Ruth Christensen, prominent member of the Mund-og Fodmalende Kunstnere (MFK), the Danish arm of the Association of Mouth and Foot Painting Artists (AMFPA), knows how to gain strength through a struggle. Life hasn’t been easy for Ruth Christensen, but her determination and her love of painting has helped her through life’s challenges and today she is an accomplished artist.
Ruth was born in 1929 at Lynge, Nordsjällan and with a large family of four sisters and a brother, life was very cheerful. Even at an early age, she knew what she wanted, to become an artist. Then one day shortly after her eleventh birthday she was riding her bike across a level crossing and was hit by a train. Her only memory was coming round in hospital to discover she had lost both arms from below the elbow.
Ruth comments, “You can imagine what impact this had on our family, so when I left hospital I was determined to get back to as normal life as possible. I really strove to manage with everyday things and gradually I began to succeed. I used my mouth to dress my doll and tried to write holding a pen in my teeth, which was far from easy.”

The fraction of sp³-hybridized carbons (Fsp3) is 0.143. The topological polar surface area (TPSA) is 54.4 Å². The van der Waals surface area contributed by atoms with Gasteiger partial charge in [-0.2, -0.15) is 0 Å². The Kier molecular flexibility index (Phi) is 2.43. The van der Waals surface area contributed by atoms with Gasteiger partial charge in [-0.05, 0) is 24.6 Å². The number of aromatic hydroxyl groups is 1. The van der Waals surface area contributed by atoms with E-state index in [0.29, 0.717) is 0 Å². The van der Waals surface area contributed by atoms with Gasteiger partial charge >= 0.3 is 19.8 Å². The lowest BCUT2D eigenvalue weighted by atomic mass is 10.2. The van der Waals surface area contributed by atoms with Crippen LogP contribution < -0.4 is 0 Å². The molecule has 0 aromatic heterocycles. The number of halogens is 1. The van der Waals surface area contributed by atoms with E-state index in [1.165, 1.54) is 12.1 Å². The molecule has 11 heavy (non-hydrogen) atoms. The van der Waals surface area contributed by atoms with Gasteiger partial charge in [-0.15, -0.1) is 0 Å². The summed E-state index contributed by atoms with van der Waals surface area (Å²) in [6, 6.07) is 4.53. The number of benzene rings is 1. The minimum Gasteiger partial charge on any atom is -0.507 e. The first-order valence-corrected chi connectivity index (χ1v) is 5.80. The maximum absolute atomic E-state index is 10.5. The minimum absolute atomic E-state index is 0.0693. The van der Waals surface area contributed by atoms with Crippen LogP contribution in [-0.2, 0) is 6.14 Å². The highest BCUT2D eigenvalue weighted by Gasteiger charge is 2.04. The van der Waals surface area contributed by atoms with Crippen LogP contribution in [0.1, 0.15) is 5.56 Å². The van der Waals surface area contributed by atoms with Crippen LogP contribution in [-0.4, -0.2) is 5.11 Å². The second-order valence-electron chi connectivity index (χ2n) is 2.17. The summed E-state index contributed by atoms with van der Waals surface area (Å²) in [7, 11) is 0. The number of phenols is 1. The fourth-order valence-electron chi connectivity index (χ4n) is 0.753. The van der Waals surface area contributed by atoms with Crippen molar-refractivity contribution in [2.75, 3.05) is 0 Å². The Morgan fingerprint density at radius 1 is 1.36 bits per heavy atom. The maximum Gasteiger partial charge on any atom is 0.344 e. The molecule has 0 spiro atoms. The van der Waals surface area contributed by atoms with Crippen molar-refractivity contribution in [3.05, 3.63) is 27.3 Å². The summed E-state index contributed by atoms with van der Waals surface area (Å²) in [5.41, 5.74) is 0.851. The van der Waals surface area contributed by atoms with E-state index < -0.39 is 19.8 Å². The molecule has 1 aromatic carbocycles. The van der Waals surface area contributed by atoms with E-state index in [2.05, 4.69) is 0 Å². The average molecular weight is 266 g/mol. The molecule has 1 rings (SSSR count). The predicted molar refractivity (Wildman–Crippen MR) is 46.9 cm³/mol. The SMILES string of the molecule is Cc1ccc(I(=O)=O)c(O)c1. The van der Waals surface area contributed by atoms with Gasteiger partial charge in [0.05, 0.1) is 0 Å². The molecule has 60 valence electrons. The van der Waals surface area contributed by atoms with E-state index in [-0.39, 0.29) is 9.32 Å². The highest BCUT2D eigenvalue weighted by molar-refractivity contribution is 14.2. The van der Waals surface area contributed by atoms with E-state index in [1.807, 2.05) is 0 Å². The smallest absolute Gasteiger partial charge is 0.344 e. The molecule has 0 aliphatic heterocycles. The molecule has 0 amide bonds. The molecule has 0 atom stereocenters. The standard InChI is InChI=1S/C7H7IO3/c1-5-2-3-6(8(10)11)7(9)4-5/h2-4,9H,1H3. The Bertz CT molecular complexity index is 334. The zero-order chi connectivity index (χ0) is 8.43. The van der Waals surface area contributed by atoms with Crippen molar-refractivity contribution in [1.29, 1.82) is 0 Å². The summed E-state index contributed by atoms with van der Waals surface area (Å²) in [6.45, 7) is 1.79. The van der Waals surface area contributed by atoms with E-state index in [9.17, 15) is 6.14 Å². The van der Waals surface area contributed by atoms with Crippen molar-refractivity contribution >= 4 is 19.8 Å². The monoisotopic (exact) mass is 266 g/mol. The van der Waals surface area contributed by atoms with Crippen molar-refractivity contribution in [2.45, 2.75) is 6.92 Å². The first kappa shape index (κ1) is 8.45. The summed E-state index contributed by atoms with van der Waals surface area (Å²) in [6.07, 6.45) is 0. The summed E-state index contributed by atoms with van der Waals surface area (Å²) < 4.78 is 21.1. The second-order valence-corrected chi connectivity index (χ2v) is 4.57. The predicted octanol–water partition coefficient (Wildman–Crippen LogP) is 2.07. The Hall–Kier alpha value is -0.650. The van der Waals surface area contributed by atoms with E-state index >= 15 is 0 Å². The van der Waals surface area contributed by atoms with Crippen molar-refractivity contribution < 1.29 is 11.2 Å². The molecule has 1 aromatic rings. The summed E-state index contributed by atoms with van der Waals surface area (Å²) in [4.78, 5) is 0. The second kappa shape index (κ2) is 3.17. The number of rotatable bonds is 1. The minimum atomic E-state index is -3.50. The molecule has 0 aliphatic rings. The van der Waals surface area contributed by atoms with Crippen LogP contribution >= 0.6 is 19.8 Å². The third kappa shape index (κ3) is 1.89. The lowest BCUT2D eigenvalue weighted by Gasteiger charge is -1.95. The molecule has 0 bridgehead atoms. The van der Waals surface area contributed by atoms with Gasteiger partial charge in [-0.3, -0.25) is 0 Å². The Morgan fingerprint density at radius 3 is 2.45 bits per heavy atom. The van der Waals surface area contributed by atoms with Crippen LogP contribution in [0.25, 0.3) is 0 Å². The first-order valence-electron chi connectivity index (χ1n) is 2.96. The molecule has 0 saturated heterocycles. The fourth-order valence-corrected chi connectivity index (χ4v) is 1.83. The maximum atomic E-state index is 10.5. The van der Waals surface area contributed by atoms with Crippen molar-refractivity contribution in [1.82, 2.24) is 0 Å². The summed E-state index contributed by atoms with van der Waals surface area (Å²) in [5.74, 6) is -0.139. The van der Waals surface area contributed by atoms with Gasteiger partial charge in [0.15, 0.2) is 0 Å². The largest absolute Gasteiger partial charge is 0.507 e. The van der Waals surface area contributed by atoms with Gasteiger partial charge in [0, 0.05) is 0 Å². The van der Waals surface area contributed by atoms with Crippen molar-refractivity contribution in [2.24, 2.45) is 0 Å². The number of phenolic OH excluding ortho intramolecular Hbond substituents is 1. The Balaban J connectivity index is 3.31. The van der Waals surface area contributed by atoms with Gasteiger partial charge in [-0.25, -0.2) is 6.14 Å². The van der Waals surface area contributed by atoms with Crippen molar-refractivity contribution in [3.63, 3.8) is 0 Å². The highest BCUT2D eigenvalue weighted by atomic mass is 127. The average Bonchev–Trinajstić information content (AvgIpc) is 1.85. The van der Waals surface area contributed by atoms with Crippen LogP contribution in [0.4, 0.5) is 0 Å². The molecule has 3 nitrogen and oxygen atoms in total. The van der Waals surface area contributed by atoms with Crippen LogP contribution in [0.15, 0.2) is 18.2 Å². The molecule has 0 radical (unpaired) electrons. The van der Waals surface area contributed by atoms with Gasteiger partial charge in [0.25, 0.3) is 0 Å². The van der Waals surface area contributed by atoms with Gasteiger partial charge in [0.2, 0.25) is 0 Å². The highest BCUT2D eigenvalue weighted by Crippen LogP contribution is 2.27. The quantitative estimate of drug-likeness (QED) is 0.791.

The family support allowed Ruth to continue her studies at her school. Her father even made her an appliance which attached to her upper arms and enabled her to use a fork so she could eat independently. At first it was a struggle, but Ruth was determined to succeed.
Today, Ruth is a member of the international AMFPA board of directors and plays an instrumental role in shaping the organisation’s future. In 2010, Ruth had the honour of presenting HRH, Sophie, the Countess of Wessex, GCVO with the MFPA’s recently-published book “Art for Life” at an exhibition of UK artists’ work which was displayed in The Great Hall at Winchester in the United Kingdom. The book details the lives of each of the UK’s 36 artists and tells the inspiring stories of how they became artists.
The Association of Mouth and Foot Painting Artists is a wholly owned, international self-help organisation of seriously disabled artists who take pride in earning their own living by painting with a paint brush held in their mouth or between their toes. A panel of senior AMFPA artists select from the collection of painted images created by Danish artists and their fellow artists from around the world. These chosen images are then reproduced and sold to the general public as cards and calendars, benefitting the AMFPA’s more than 800 artists in over 75 countries worldwide.